On August 19, 2017, Rolman Rojas, a professor at the University of Carabobo, was charged with weapons possession and resistance to the state authority and detained by the police of the state of Aragua in Venezuela. While in prison, his health has deteriorated and he has reportedly been refused medical treatment by the government of the province of Aragua.
The Division of Investigations and Preventive Strategies of the Aragua State Police detained Professor Rojas after he attended a political meeting of his party, Voluntad Popular, on the evening of August 19, 2017. According to his wife and defense lawyer, he was detained without a warrant. Mr. Rojas was accused of arms possession and resistance to authority, although as of this report, the evidentiary basis for the charges is unclear. At the time of his arrest, Professor Rojas served on the Faculty of Economic and Social Sciences, as president of Centro de Estudiantes de Administración (the Administration Student Center), and as president of Federación de Centros del núcleo Aragua (the Federation of Centers of the Aragua branch) of the University of Carabobo. Professor Rojas’s arrest coincided with the arrest of four other members of the University of Carabobo community: Julio García, president of the National College of Nursing; Rosmary Di Pietro, president of the Association of Public Accountants; Carlos Morales, professor at the university’s school of engineering and Simón Mora, husband of the dean of the university’s faculty of dentistry.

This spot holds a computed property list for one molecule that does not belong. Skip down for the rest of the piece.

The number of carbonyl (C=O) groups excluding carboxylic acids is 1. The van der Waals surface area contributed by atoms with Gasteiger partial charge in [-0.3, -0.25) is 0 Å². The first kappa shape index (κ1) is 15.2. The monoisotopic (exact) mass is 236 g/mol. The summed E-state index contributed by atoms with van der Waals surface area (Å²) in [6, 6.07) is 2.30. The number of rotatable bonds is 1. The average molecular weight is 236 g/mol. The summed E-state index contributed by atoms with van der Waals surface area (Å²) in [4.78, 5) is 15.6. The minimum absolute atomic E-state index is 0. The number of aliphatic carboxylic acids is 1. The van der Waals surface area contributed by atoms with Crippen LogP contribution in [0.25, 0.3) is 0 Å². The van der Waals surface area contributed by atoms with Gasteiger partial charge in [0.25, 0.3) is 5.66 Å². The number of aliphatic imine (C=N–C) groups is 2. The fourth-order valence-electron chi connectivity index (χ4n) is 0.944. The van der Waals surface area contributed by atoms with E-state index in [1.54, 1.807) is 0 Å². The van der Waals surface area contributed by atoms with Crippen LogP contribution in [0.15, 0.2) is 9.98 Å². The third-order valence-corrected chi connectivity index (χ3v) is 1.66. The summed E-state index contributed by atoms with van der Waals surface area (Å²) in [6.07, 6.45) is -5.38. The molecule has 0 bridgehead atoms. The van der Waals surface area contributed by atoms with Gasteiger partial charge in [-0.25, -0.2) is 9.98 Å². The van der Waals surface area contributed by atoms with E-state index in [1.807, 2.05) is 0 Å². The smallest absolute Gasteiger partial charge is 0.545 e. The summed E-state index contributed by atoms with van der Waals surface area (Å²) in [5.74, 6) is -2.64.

Since he was taken into custody and detained at the 26 de Julio prison in Guarico, Professor Rojas’s health has reportedly deteriorated. Sources indicate that he is suffering from diabetes, hypertension and glaucoma in both eyes, and has lost around 26 kilograms, due to the shortage of food that the country is experiencing. His family has submitted a doctors’ report testifying to his poor health. The Rector of Studies at the University of Carabobo, along with members of Professor Rojas’s family, have requested that he be placed under house arrest, to allow him to get necessary medical treatment As of this report, his case remains pending.
Scholars at Risk is concerned about the arrest and detention of a scholar, in apparent retaliation for his peaceful exercise of the rights to freedom of expression and association, conduct which is expressly protected under international human rights instruments including the Universal Declaration of Human Rights and the International Covenant on Civil and Political Rights, to which Venezuela is a party. States have a responsibility not to interfere with the rights of freedom of expression and association as long as they are exercised responsibly. Further, states are obligated to take reasonable measures to ensure the health and safety of prisoners while they are detained.